- Francis Bacon, "The Promus of Formularies and Elegancies", Longman, Greens and Company, London, 1883. The Promus was a rough list of elegant and useful phrases gleaned from reading and conversation that Bacon used as a source book in writing and probably also as a promptbook for oral practice in public speaking.
- John Milton, “Milton’s Commonplace Book,” in John Milton: Complete Prose Works, gen. ed. Don M. Wolfe (New Haven: Yale University Press, 1953). Milton kept scholarly notes from his reading, complete with page citations to use in writing his tracts and poems.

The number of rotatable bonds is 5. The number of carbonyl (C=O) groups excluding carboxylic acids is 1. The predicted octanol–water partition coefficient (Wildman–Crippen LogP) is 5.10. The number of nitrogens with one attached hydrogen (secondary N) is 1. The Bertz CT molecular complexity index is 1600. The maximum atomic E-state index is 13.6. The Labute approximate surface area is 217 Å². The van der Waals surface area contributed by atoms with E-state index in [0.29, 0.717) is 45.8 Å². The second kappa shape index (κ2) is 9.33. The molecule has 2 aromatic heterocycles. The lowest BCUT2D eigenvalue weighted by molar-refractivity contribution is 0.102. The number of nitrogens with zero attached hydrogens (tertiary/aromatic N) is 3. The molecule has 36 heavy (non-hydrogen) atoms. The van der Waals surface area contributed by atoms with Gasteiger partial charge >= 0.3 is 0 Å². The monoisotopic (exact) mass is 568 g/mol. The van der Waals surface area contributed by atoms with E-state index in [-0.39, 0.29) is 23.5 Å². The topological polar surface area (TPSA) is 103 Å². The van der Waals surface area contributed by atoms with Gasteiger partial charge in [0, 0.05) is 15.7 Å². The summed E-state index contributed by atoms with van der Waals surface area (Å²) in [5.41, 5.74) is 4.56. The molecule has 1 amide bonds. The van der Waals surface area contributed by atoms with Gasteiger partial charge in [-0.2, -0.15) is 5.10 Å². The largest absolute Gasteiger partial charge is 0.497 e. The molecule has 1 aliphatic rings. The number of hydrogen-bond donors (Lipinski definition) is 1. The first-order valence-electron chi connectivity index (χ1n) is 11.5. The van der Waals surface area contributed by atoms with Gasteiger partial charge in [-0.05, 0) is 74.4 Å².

- E.M. Forster, "Commonplace Book," ed. Philip Gardner (Stanford: Stanford University Press, 1985).
- W.H. Auden, "A Certain World," (New York: The Viking Press, 1970).
- Lovecraft, H.P. (4 July 2011). "Commonplace Book". H.P. Lovecraft's Commonplace Book (Wired). http://www.wired.com/beyond_the_beyond/2011/07/h-p-lovecrafts-commonplace-book/. Retrieved 5 July 2011. Transcribed by Bruce Sterling.
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